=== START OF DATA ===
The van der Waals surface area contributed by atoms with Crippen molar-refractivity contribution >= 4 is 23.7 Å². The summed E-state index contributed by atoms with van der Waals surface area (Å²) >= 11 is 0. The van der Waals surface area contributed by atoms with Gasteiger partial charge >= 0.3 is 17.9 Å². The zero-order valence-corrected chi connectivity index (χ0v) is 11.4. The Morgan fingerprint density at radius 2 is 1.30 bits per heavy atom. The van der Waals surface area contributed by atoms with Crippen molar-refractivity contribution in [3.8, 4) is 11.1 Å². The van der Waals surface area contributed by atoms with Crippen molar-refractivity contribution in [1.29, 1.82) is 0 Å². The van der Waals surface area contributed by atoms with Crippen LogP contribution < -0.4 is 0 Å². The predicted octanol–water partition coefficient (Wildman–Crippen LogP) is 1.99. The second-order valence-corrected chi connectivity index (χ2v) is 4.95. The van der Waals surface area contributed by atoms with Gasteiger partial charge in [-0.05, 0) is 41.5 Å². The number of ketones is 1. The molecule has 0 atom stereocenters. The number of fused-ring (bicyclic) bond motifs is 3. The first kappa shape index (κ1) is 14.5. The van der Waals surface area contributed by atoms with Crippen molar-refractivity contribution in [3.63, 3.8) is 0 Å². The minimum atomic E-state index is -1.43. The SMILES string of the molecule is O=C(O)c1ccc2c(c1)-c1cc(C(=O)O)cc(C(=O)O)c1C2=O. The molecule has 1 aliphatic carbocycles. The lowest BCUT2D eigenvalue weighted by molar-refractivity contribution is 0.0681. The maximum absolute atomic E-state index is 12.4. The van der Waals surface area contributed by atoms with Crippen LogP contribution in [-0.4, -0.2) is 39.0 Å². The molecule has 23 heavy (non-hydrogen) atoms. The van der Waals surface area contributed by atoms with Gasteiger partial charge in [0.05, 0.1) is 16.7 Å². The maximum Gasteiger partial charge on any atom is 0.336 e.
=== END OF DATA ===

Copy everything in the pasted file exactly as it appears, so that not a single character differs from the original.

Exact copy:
The van der Waals surface area contributed by atoms with Crippen molar-refractivity contribution >= 4 is 23.7 Å². The summed E-state index contributed by atoms with van der Waals surface area (Å²) >= 11 is 0. The van der Waals surface area contributed by atoms with Gasteiger partial charge >= 0.3 is 17.9 Å². The zero-order valence-corrected chi connectivity index (χ0v) is 11.4. The Morgan fingerprint density at radius 2 is 1.30 bits per heavy atom. The van der Waals surface area contributed by atoms with Crippen molar-refractivity contribution in [3.8, 4) is 11.1 Å². The van der Waals surface area contributed by atoms with Crippen molar-refractivity contribution in [1.29, 1.82) is 0 Å². The van der Waals surface area contributed by atoms with Crippen LogP contribution < -0.4 is 0 Å². The predicted octanol–water partition coefficient (Wildman–Crippen LogP) is 1.99. The second-order valence-corrected chi connectivity index (χ2v) is 4.95. The van der Waals surface area contributed by atoms with Gasteiger partial charge in [-0.05, 0) is 41.5 Å². The number of ketones is 1. The molecule has 0 atom stereocenters. The number of fused-ring (bicyclic) bond motifs is 3. The first kappa shape index (κ1) is 14.5. The van der Waals surface area contributed by atoms with Crippen molar-refractivity contribution in [3.63, 3.8) is 0 Å². The minimum atomic E-state index is -1.43. The SMILES string of the molecule is O=C(O)c1ccc2c(c1)-c1cc(C(=O)O)cc(C(=O)O)c1C2=O. The molecule has 1 aliphatic carbocycles. The lowest BCUT2D eigenvalue weighted by molar-refractivity contribution is 0.0681. The maximum absolute atomic E-state index is 12.4. The van der Waals surface area contributed by atoms with Crippen LogP contribution in [-0.4, -0.2) is 39.0 Å². The molecule has 23 heavy (non-hydrogen) atoms. The van der Waals surface area contributed by atoms with Gasteiger partial charge in [0.05, 0.1) is 16.7 Å². The maximum Gasteiger partial charge on any atom is 0.336 e.